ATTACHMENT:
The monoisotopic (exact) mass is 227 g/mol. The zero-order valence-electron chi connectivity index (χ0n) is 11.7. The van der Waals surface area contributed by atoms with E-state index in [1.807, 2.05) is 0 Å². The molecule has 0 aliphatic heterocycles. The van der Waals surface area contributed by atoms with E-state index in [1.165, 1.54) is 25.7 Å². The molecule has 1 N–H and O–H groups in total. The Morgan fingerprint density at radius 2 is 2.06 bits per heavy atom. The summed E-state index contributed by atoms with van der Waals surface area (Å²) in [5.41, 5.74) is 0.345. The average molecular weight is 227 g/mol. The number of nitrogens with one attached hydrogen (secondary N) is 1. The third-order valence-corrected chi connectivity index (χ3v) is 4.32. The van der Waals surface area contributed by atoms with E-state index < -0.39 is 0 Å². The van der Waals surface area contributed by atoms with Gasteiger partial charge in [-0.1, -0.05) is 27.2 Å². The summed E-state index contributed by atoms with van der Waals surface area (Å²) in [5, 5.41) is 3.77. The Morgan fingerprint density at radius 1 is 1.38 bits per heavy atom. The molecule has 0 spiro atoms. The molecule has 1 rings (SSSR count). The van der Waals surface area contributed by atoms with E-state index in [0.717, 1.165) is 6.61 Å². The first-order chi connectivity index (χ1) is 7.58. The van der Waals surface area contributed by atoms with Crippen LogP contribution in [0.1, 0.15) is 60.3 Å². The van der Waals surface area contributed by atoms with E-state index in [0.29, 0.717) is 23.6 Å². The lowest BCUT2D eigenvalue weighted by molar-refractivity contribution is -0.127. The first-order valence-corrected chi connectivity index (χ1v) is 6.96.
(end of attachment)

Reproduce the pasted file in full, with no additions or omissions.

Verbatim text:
The monoisotopic (exact) mass is 227 g/mol. The zero-order valence-electron chi connectivity index (χ0n) is 11.7. The van der Waals surface area contributed by atoms with E-state index in [1.807, 2.05) is 0 Å². The molecule has 0 aliphatic heterocycles. The van der Waals surface area contributed by atoms with E-state index in [1.165, 1.54) is 25.7 Å². The molecule has 1 N–H and O–H groups in total. The Morgan fingerprint density at radius 2 is 2.06 bits per heavy atom. The summed E-state index contributed by atoms with van der Waals surface area (Å²) in [5.41, 5.74) is 0.345. The average molecular weight is 227 g/mol. The number of nitrogens with one attached hydrogen (secondary N) is 1. The third-order valence-corrected chi connectivity index (χ3v) is 4.32. The van der Waals surface area contributed by atoms with E-state index < -0.39 is 0 Å². The van der Waals surface area contributed by atoms with Gasteiger partial charge in [-0.1, -0.05) is 27.2 Å². The summed E-state index contributed by atoms with van der Waals surface area (Å²) in [5, 5.41) is 3.77. The Morgan fingerprint density at radius 1 is 1.38 bits per heavy atom. The molecule has 0 spiro atoms. The molecule has 1 rings (SSSR count). The van der Waals surface area contributed by atoms with E-state index in [0.717, 1.165) is 6.61 Å². The first-order chi connectivity index (χ1) is 7.58. The van der Waals surface area contributed by atoms with Crippen LogP contribution in [0.1, 0.15) is 60.3 Å². The van der Waals surface area contributed by atoms with E-state index in [0.29, 0.717) is 23.6 Å². The lowest BCUT2D eigenvalue weighted by molar-refractivity contribution is -0.127. The first-order valence-corrected chi connectivity index (χ1v) is 6.96.